I continued to shoot in Auto until I could get a feel for button placement and functions. I tried a handful of lighting situations and most of the shots I took were mediocre at best because, well, Auto. But I have to admit that this takes pretty good shots in low light. This was with the candlelight and a small red bulb to the left off-camera.

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I was already feeling the creative juices coming back and I was so happy to get back to shooting with something other than a crappy smartphone camera because, let’s face it, they are all crap when compared to a device dedicated to doing only one thing: taking pictures.

Sunday came around we had some errands to run, namely buy groceries. You gotta eat. On the way back from the store, we passed Forest Lawn cemetery where Ann’s grandparents were laid to rest. I noticed that there was banner outside for a Dia de lost Muertos celebration happening at 4:30 that night. I thought it would be a great event to shoot and also experience something we’d never seen in person before. Ann, who hadn’t been there since her grandfather’s funeral, was reluctant but I made her go and see them. She needed to.

Before the event I could see her already tearing up with memories of the time she’d rather forget. I saw myself rolling her up the ramp in a wheelchair – she was on doctor-recommended bed rest while pregnant with Anthony – like 2003 was yesterday. It was getting harder for her as we got closer to the mausoleum where her grandparents rested.

But we made it and shed some tears and memories – and a few laughs knowing how mad Grandpa would be for her waiting 11 years to come see him. I can see him sternly standing there like a rock, at ease, shaking his head in disappointment. Once a Marine, always a Marine.

With our visit over, we headed outside and found seats for the event. It was, for all intents and purposes, a bilingual Catholic ceremony as I expected it to be. That meant it would be extremely long as Catholic ceremonies usually are. Plenty of time to take pictures, right?

One of the beautiful things about Dia de los Muertos is that it is a colorful event even with its somber tone. It’s a day when the wall between the spirit world and the real world are torn down and the living spend time with their loved ones who have gone before them. Food, music, and the deceased’s favorite items are shared and displayed on an altar built by their relatives. I couldn’t think of a better place to take pictures, and nowhere I would have rather been regardless.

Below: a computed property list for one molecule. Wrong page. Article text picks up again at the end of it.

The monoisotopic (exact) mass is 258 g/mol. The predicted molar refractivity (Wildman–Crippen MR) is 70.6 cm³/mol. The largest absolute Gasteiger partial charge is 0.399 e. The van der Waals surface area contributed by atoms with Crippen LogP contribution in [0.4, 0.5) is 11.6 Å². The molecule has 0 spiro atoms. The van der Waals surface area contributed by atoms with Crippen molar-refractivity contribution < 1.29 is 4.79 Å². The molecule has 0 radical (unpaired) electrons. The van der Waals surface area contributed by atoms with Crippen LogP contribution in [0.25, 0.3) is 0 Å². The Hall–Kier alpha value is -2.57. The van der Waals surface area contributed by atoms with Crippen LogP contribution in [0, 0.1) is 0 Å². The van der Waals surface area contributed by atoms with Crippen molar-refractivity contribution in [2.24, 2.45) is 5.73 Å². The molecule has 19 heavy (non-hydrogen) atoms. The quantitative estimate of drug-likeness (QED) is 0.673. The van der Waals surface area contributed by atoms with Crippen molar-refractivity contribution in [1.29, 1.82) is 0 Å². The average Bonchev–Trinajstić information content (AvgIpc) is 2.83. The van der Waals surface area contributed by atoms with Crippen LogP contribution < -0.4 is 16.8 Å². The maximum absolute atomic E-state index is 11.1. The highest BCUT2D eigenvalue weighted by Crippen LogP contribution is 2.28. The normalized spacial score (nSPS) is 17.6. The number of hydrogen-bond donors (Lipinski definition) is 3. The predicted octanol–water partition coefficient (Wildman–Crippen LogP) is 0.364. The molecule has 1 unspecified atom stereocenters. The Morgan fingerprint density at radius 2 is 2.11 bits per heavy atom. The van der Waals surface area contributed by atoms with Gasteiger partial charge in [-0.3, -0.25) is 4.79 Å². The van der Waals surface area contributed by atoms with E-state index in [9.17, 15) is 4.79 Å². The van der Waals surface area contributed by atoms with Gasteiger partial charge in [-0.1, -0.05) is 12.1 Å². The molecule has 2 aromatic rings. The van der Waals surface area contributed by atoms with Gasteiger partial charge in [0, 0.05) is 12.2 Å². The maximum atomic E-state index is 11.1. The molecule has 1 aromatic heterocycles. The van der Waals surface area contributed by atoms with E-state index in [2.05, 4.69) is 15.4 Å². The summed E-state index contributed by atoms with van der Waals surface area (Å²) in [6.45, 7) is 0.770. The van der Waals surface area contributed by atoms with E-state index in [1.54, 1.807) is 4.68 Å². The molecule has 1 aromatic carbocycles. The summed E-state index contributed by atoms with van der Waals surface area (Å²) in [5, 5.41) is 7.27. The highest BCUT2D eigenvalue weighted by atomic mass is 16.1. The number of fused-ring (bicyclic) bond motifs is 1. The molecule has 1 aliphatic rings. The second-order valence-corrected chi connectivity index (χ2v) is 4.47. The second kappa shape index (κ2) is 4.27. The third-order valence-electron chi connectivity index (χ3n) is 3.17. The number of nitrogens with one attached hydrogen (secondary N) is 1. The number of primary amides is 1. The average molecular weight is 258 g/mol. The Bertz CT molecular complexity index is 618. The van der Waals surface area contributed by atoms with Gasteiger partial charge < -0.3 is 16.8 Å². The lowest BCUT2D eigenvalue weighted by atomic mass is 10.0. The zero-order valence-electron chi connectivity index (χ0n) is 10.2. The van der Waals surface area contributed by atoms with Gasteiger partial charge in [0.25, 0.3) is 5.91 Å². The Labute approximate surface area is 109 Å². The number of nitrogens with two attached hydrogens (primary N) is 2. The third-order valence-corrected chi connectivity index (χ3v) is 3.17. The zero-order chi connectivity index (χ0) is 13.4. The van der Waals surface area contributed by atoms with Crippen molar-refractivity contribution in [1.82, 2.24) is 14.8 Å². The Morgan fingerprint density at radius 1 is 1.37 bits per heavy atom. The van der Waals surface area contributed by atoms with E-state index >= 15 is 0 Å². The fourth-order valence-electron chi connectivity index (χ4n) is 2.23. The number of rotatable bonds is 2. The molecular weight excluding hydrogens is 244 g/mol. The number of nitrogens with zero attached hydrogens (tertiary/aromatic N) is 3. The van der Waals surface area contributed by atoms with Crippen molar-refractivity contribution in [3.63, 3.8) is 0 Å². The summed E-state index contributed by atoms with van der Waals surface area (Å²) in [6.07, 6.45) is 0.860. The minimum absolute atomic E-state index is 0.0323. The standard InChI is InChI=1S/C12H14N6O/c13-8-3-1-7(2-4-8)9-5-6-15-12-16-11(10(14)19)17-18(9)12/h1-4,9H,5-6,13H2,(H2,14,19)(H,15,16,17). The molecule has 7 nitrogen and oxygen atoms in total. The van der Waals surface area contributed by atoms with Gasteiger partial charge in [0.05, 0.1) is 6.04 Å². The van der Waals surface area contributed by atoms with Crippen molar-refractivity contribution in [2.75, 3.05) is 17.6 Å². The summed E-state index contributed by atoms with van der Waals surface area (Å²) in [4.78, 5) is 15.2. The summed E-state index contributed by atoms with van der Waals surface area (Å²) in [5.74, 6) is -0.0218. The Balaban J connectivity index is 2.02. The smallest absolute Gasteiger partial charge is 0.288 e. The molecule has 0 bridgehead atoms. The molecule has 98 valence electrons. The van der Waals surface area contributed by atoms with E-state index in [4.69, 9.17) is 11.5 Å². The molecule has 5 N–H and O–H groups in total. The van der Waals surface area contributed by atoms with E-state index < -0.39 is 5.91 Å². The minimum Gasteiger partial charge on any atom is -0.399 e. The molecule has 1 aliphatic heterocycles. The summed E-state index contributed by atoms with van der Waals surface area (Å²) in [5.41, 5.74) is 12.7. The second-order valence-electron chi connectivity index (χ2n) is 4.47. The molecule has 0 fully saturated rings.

Before the ceremony began, the audience could leave the name of their loved one on a tree for them to be included in a prayer service. And although I’m no longer Catholic, the feeling I got knowing that this was part of my heritage was overwhelming so I added Dad’s name to it and shed a few more tears.

(Note: In my haste, I seem to have forgotten that Dad was born in 1933. I’ll chalk it up to emotions. Sorry, Dad.)

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Once the event began, Anthony and I left our seats to stand near the altar and take pictures of the Aztec dancers and with the sun setting, the lighting was darn-near perfect.

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The dancers were amazing in the celebrating life/death cycle. Again, I’m proud to call this part of my heritage. Once they were finished, a priest took over the microphone and pontificated, in English and Spanish, about the usual Catholic theme: “Are you ready to die?”

I’m ready to live, thankyouvermuch. We made a hasty retreat to walk around and take more pictures.

By now, I was feeling comfortable with operating my camera and decided to take it off of Auto and go full Manual. Not only that, but full Manual with an external flash. Here’s how that went.

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In my eyes, few things are more beautiful than religious imagery and symbols. Although my beliefs have changes, I still find a bit of comfort looking at these objects. These were on a table under a canopy and I aimed my flash to 90 degrees to have it bounce off of the canopy, gently lighting up everything. Any other flash setting would have been too harsh for the subject matter.

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The priest speaks from the altar. I was at the last row of seating for this shot and the external flash did a nice job illuminating things just right.

And finally, this last shot of the night seems to be my favorite.